Viridor has signed a £700m 25-year contract to handle residual waste from five Scottish councils, which the company described as a “small step” towards realising its plan for region-wide resource networks.
As part of the Clyde Valley deal, the firm will collect 190,000 tonnes of residual waste processed each year starting in December 2019.
North Lanarkshire Council signed the contract, as the lead authority on behalf of East Dunbartonshire, East Renfrewshire, North Ayrshire and Renfrewshire councils, which will begin before the Scotland’s ban on biodegradable waste to landfill in 2021.
Waste will be transported to Viridor’s new £22m treatment facility at Bargeddie, North Lanarkshire, where recyclable material will be extracted and the refuse-derived fuel taken to the company’s £177m energy recovery facility at Dunbar, East Lothian.
More than 90% of the partner councils’ waste is expected to be diverted from landfill.
Viridor head of media and public affairs Martin Grey said the deal was a “small step on the way” to achieving the resource networks proposal the company has been lobbying for.
But Grey said the Clyde Valley deal was much smaller in scale than the firm’s waste partnership with local authorities in Manchester – Europe’s largest public/private alliance and the basis for its resource network idea.
Jim Logue, North Lanarkshire Council leader, said: “This is an important contract in terms of the scale of waste processing and environmental benefits, but also as the first partnership between Scottish local authorities arising from Sir John Arbuthnott’s review of shared services.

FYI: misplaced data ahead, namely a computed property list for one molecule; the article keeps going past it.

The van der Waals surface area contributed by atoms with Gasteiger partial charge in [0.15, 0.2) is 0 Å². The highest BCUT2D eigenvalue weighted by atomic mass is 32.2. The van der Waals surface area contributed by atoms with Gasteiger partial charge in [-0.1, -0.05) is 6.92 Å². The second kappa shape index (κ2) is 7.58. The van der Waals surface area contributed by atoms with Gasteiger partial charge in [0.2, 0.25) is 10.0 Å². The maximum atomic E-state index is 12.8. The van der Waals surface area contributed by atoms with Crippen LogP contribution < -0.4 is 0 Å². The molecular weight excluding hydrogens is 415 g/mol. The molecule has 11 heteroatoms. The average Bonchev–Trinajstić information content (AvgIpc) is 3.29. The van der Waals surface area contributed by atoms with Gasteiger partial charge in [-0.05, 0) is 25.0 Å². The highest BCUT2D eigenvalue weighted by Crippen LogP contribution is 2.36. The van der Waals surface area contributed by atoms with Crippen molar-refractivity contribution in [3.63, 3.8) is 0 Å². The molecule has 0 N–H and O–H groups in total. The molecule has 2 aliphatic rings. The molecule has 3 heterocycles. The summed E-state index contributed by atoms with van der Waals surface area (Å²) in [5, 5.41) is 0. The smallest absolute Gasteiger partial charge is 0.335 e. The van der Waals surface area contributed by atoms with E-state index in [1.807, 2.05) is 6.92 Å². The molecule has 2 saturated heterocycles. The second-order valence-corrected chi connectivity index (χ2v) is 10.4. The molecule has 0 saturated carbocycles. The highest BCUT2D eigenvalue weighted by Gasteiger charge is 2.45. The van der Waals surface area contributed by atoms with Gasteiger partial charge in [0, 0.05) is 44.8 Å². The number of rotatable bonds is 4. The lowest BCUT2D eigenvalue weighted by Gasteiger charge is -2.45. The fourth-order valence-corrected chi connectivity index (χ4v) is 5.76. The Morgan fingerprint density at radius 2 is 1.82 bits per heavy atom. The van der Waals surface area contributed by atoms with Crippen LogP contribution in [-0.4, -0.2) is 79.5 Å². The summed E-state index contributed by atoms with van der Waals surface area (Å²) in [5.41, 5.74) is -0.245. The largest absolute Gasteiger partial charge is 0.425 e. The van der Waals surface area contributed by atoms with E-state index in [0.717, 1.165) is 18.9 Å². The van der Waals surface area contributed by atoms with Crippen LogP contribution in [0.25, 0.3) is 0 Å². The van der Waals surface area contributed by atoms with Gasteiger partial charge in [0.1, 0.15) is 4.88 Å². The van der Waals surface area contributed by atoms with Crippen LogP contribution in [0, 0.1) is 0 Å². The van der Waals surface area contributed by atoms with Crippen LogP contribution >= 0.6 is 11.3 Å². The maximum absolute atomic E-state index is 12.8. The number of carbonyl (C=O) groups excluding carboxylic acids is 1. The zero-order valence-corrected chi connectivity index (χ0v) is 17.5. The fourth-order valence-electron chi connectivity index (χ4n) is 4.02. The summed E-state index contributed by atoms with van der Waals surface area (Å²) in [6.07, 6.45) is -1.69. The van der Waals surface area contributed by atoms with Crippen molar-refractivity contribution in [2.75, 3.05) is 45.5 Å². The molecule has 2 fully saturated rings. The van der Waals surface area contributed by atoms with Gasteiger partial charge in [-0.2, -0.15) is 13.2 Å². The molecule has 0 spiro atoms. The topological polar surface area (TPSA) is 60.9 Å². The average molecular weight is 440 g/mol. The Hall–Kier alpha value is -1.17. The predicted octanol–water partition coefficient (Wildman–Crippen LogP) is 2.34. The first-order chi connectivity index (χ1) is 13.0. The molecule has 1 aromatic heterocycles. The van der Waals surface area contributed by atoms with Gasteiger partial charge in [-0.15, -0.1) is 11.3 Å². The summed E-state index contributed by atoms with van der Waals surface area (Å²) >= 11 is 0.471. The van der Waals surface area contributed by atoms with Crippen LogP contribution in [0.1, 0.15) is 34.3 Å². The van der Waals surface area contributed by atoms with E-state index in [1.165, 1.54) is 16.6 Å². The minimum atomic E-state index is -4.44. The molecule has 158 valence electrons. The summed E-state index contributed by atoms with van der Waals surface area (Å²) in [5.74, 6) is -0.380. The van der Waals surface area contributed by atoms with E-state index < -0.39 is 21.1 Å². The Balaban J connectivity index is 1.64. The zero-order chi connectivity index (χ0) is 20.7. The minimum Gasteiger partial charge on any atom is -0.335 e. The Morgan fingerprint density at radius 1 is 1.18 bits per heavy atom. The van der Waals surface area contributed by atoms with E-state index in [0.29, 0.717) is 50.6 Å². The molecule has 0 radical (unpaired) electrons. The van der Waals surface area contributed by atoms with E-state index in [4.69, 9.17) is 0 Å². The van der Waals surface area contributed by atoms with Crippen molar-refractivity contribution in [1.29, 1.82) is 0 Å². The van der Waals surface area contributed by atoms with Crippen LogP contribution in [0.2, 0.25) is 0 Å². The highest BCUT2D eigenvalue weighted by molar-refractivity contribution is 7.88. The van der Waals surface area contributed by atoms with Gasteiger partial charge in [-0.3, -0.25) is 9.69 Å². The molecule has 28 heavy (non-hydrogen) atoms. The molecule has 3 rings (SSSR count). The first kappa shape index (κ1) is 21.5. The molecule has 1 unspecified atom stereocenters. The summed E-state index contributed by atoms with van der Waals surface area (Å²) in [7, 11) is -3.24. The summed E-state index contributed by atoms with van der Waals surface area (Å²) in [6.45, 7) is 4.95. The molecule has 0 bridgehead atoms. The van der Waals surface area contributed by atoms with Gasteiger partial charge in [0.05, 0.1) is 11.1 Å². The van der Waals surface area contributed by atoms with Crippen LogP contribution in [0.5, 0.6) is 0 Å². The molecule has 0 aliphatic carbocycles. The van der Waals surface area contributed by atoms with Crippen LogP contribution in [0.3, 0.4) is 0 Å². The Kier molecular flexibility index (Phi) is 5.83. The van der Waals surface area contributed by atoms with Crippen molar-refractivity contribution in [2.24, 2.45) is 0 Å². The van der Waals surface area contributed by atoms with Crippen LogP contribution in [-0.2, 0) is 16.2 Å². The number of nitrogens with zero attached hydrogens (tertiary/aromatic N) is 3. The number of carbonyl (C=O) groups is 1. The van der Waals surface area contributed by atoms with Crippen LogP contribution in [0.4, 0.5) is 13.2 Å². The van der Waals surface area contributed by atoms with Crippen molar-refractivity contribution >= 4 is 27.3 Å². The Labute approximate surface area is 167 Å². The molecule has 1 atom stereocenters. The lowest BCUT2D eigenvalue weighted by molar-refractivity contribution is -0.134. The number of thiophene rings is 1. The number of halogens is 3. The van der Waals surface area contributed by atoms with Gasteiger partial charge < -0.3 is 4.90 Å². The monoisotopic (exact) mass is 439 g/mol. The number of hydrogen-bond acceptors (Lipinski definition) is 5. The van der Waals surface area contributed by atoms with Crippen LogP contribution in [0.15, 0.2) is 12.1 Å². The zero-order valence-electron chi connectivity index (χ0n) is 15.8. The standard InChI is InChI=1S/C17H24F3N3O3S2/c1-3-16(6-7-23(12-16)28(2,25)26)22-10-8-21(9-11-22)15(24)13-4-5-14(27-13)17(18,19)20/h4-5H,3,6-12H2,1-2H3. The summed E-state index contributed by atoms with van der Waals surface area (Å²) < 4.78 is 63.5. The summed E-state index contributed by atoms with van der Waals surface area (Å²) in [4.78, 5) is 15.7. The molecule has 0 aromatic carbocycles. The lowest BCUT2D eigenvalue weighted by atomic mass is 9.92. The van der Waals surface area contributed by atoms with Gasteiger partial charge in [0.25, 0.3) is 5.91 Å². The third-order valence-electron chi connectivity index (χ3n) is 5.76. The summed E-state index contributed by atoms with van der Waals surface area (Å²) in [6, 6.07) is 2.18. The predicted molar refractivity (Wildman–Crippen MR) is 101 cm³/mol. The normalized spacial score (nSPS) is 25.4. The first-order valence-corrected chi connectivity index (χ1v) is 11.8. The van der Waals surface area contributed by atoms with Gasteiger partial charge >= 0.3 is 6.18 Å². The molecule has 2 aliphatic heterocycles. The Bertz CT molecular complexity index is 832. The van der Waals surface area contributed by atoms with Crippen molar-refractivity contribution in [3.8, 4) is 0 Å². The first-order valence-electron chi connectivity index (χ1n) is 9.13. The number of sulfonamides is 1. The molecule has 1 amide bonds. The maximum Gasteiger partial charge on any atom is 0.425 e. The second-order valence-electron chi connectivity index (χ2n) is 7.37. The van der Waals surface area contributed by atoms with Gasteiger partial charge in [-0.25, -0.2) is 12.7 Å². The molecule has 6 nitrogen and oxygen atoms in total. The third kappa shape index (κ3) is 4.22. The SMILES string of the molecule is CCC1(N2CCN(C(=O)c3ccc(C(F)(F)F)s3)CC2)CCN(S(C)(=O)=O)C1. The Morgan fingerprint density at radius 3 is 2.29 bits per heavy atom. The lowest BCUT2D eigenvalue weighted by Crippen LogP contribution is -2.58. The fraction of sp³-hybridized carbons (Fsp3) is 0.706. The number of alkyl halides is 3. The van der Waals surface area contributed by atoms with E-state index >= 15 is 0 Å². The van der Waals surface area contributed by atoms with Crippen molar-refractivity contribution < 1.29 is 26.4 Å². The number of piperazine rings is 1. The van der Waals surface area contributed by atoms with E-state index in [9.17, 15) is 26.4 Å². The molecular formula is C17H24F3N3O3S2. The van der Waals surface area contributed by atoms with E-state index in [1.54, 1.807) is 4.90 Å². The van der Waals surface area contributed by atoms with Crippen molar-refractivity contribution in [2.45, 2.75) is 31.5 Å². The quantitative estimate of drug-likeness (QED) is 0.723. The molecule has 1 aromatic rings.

“By working in partnership, we are delivering improved services for residents, best value for taxpayers, creating jobs and recycling more waste which would otherwise go to landfill.”
Arbuthnott’s review for Clyde Valley community planning partnership, which also included Glasgow, West Dunbartonshire, South Lanarkshire and Inverclyde councils, was published in 2009.
It recommended more shared services between the councils, including waste management, to combat reduced local authority funding, but this is the first project to be realised as a result.
Saeefar Rehman, Grant Thornton associate director of energy and environment, financial advisers to the partner councils, said: “As the first shared services contract for Scottish councils, this project demonstrates the huge benefits that can be generated through collaborative working.”
Derek Rooney, technical director of SLR Consulting, independent professional technical advisers to the partner councils, said it was “wonderful to see five Scottish local authorities working together” to deliver the project.
“It has taken three years of negotiation to arrive at a solution which helps to meet the ambitious environmental targets set by the Scottish Government through the diversion of 190,000 tonnes of residual waste away from landfill for additional recyclate recovery and energy production,” he said.